The BEST Guide to POLAND
Unanswered  |  Archives 
 
 
User: Guest

Home / Work  % width posts: 17

Teaching English in Poland without TESL certificate?


Margo12 1 | 3
14 Aug 2012 #1
Is it possible to teach English without a TESL certificate?
I have EU citizenship, but reside in USA.
I have a Maste's degree in Library and some experience teaching English here.
How difficult would it be to find employment?

Thank you kindly for any information.

PS. Would teaching English cover average living expenses?
smurf 39 | 1,981
14 Aug 2012 #2
you'd get a job, but not in any of the main cities and you'd be paid crap money, get a celta and you'll be able to earn more
teflcat 5 | 1,032
14 Aug 2012 #3
Is it possible to teach English without a TESL certificate?

Yes, but you'd have to either work for an exploitative cowboy outfit or go it alone, legally or illegally.

I have EU citizenship

That would be a big help.

I have a Maste's degree in Library

I'm not sure what an MA in Library means, but an MA means a lot here.

Would teaching English cover average living expenses?

It covers more than just living expenses if you are qualified. Why not take a course in TEFL/TESOL? The outlay would make a big difference in the long run.
AlicjaK - | 14
14 Aug 2012 #4
My sister worked as English teacher in Callan school, legally without a certificate. She didnt earn much, but enough.
OP Margo12 1 | 3
15 Aug 2012 #5
MA means I have a masters degree (it's in library science) and a Bachelors degree in arts.

I think I will look into the test you suggested.
This is great information. Thank you.

You did say that a degree means a lot there.. it is not an engineering degree. Does it still help? It's just a Master's in Library, editing, literacy, research and such.
scottie1113 7 | 898
15 Aug 2012 #6
If you want to teach English in Poland, get a CELTA. A TEFL certificate is pretty worthless here unless you're willing to work for second class schools. Where in Poland would you like to live, and why Poland?
OP Margo12 1 | 3
15 Aug 2012 #7
I know Polish so teaching English in Poland would make sense.
Preferably near Krakow or Wroclaw, but those are not my exclusive choices. Somewhere West, close to transportation to a quick visit to other countries.
jon357 63 | 14,255
15 Aug 2012 #8
I know Polish so teaching English in Poland would make sense

You wouldn't be required to use Polish in the classrooom - many schools do not allow that.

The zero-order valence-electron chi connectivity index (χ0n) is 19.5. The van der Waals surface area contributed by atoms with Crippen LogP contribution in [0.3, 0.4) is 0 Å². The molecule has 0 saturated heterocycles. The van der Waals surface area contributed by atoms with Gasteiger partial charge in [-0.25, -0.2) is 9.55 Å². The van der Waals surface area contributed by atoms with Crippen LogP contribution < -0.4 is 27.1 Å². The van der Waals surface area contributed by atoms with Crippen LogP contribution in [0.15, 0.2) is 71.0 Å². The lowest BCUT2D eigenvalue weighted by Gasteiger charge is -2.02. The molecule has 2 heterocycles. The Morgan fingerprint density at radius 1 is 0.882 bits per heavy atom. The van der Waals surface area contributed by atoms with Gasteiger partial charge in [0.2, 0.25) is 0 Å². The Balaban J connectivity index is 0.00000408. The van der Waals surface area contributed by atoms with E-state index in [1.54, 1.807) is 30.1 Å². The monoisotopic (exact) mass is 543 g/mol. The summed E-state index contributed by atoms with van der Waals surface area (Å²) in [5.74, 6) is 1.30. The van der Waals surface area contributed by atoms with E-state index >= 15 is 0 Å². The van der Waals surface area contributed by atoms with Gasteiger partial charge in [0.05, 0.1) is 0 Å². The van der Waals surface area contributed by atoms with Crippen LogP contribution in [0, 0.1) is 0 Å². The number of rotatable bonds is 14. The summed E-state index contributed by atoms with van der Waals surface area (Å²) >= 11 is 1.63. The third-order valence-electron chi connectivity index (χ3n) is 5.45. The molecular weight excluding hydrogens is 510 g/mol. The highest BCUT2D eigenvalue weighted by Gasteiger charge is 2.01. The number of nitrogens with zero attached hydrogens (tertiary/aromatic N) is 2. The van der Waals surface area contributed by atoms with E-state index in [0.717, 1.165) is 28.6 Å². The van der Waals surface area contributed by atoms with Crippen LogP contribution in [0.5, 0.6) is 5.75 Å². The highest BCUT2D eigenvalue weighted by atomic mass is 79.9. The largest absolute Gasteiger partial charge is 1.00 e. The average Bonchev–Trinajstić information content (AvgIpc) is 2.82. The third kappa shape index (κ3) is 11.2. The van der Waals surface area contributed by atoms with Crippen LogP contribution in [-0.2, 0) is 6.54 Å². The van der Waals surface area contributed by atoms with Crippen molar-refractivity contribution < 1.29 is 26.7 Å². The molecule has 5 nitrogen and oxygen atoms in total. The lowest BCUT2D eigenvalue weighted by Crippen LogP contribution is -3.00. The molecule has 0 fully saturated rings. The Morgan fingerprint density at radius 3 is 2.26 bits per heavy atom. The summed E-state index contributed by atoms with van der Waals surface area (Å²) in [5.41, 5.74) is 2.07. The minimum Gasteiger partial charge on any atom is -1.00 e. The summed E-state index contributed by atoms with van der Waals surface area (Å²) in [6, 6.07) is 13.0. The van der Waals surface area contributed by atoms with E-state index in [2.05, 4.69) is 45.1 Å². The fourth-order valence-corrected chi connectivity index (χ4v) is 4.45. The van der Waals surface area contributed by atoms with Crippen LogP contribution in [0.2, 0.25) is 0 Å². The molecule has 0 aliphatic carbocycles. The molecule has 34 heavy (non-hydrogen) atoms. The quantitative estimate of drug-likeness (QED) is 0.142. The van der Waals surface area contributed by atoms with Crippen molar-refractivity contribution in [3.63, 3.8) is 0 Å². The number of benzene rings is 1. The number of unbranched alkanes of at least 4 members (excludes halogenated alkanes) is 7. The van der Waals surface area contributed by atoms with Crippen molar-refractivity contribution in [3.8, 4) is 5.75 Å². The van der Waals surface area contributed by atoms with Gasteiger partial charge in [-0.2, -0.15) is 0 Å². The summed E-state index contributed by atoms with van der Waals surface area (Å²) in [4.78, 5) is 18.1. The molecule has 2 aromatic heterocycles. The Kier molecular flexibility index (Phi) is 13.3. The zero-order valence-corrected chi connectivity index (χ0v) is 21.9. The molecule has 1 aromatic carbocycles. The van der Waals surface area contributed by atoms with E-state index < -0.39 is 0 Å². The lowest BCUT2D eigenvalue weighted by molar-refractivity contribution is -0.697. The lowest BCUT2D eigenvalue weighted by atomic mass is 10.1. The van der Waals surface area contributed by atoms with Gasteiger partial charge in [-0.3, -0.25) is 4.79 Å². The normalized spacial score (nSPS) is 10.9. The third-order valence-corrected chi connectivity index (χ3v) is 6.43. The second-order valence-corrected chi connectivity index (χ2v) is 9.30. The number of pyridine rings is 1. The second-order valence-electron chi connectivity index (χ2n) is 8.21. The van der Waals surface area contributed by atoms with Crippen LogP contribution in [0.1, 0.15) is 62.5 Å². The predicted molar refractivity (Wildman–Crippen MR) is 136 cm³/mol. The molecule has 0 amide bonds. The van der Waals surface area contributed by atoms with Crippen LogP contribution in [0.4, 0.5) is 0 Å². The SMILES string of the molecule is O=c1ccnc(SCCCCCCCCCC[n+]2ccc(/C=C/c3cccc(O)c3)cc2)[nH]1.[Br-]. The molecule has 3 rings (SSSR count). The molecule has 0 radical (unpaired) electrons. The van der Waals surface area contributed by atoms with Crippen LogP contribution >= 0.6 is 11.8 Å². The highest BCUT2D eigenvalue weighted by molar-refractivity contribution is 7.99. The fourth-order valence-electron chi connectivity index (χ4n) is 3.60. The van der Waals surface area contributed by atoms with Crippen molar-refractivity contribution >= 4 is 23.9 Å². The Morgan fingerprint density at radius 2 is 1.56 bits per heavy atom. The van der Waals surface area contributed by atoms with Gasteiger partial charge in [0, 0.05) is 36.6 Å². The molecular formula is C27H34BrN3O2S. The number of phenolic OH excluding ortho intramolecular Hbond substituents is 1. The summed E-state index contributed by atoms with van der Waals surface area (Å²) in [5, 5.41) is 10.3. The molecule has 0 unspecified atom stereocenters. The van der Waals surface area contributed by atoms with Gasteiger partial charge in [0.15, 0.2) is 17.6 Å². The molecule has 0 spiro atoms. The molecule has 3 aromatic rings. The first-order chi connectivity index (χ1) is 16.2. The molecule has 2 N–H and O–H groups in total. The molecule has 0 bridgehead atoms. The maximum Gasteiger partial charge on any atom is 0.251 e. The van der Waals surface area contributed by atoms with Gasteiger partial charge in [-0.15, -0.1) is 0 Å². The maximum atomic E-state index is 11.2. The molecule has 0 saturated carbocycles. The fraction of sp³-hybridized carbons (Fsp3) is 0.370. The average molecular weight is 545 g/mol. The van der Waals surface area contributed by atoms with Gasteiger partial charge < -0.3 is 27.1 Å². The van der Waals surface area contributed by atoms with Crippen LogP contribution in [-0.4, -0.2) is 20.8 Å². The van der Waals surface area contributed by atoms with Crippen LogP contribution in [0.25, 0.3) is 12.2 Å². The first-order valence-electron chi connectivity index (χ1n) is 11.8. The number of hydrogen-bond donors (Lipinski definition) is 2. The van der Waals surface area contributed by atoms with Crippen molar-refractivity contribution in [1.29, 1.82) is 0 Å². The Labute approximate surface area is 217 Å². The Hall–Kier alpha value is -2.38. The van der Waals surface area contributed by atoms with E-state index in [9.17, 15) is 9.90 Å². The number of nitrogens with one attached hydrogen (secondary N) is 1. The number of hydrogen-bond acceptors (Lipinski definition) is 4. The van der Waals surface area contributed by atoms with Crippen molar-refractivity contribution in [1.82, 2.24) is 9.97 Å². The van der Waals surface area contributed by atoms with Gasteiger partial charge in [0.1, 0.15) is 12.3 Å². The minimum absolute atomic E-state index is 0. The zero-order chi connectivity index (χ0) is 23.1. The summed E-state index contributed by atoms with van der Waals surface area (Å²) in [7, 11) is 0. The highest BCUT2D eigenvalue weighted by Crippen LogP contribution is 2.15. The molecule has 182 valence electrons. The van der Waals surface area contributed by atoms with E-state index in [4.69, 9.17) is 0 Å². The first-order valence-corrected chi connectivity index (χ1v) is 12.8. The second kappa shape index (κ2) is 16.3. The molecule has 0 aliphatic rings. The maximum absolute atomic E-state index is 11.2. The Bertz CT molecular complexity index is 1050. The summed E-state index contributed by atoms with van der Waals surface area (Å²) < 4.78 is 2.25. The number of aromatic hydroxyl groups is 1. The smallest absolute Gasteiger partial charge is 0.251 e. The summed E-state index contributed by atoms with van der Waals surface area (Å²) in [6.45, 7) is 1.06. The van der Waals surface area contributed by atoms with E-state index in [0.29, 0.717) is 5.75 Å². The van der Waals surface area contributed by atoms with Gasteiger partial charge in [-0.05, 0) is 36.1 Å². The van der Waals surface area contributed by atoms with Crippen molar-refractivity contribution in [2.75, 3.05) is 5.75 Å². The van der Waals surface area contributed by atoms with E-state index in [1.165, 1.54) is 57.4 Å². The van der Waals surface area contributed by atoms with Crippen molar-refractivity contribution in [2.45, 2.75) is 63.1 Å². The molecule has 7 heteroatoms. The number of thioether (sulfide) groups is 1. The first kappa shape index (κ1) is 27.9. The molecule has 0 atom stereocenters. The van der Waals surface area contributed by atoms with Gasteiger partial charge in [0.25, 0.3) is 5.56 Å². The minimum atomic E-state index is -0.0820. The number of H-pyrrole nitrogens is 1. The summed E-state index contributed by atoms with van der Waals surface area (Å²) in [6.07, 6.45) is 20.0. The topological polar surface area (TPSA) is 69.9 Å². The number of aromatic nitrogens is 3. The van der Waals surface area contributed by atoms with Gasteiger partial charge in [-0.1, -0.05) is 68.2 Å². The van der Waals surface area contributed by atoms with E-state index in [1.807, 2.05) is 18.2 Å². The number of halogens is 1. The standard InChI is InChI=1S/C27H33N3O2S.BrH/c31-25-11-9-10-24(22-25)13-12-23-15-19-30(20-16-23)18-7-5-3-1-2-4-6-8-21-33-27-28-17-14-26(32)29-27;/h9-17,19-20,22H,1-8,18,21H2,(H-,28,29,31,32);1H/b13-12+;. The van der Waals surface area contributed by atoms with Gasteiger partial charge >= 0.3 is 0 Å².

OP Margo12 1 | 3
15 Aug 2012 #9
Can I still teach without CELTA. A TEFL
if I have a Master's degree in literacy/library research.

Is a Master's degree valuable in EU?
scottie1113 7 | 898
15 Aug 2012 #10
Can I still teach without CELTA. A TEFL

Yes, but not at a good school.

Is a Master's degree valuable in EU?

Somewhat, but a CELTA will open many more doors.
delphiandomine 83 | 17,771
15 Aug 2012 #11
You wouldn't be required to use Polish in the classrooom - many schools do not allow that.

Which is odd, to say the least - surely if someone is able to explain a tricky concept in the mother tongue of the students, it makes life easier for everyone?
pam
16 Aug 2012 #12
You would think so wouldn't you!
Not that i'm a teacher, but i would imagine half the lesson would end up being taught in Polish if the students realised their English teacher was also fluent in their native language.

Far too easy for a teacher to be taken advantage of methinks.
Nightglade 7 | 97
16 Aug 2012 #13
But an experienced and knowledgeable teacher would know when it's better to use L1 or L2, as well as know how to control language output in the class.

I used to follow the philosophy that it's much better for a student or teacher to explain something purely in English as it forces the Ss to think and talk in the target language (which, arguably, seems like the most productive method). However, you eventually come to realise that all of those minutes sitting around and watching the student awkwardly struggle like a fish out of water to find something that they perhaps just don't have, are a waste of time. I had a student some time ago who had only a very basic understanding of English and would often mumble the Polish word they were trying to find. If I knew it, I'd say it, because it's far more productive to spend those minutes teaching or reinforcing rather than destroying their soul and motivation, or creating awkward moments.

Just my opinion :)
scottie1113 7 | 898
16 Aug 2012 #14
Not that i'm a teacher, but i would imagine half the lesson would end up being taught in Polish

Most good schools won't let you speak Polish in the classroom. You're supposed to teach English. If it's a question of vocabulary, just have your students look up the word in a dictionary. Then again, I don't teach beginners, nor will I.
rozumiemnic 8 | 3,671
16 Aug 2012 #15
However, you eventually come to realise that all of those minutes sitting around and watching the student awkwardly struggle like a fish out of water to find something that they perhaps just don't have, are a waste of time. I had

I suppose that depends on how effective a teacher you are.
Nightglade 7 | 97
16 Aug 2012 #16
No, it doesn't. In a group environment it's different, but in a 1-to-1 setting, it's counter productive to leave them struggling. 60 minutes a day, once or twice a week - spending 5 minutes trying to find a singular word in their memory (which they may not have) for something simple, when you can provide that word for them and allow them to reinforce it is far more effective. That said, if you're in a situation where your students are constantly struggling to find words, then you've chosen a topic that's too difficult :)
scottie1113 7 | 898
16 Aug 2012 #17
You'll find this a great site about teaching English in Poland:


Home / Work / Teaching English in Poland without TESL certificate?
BoldItalic [quote]
 
To post as Guest, enter a temporary username or login and post as a member.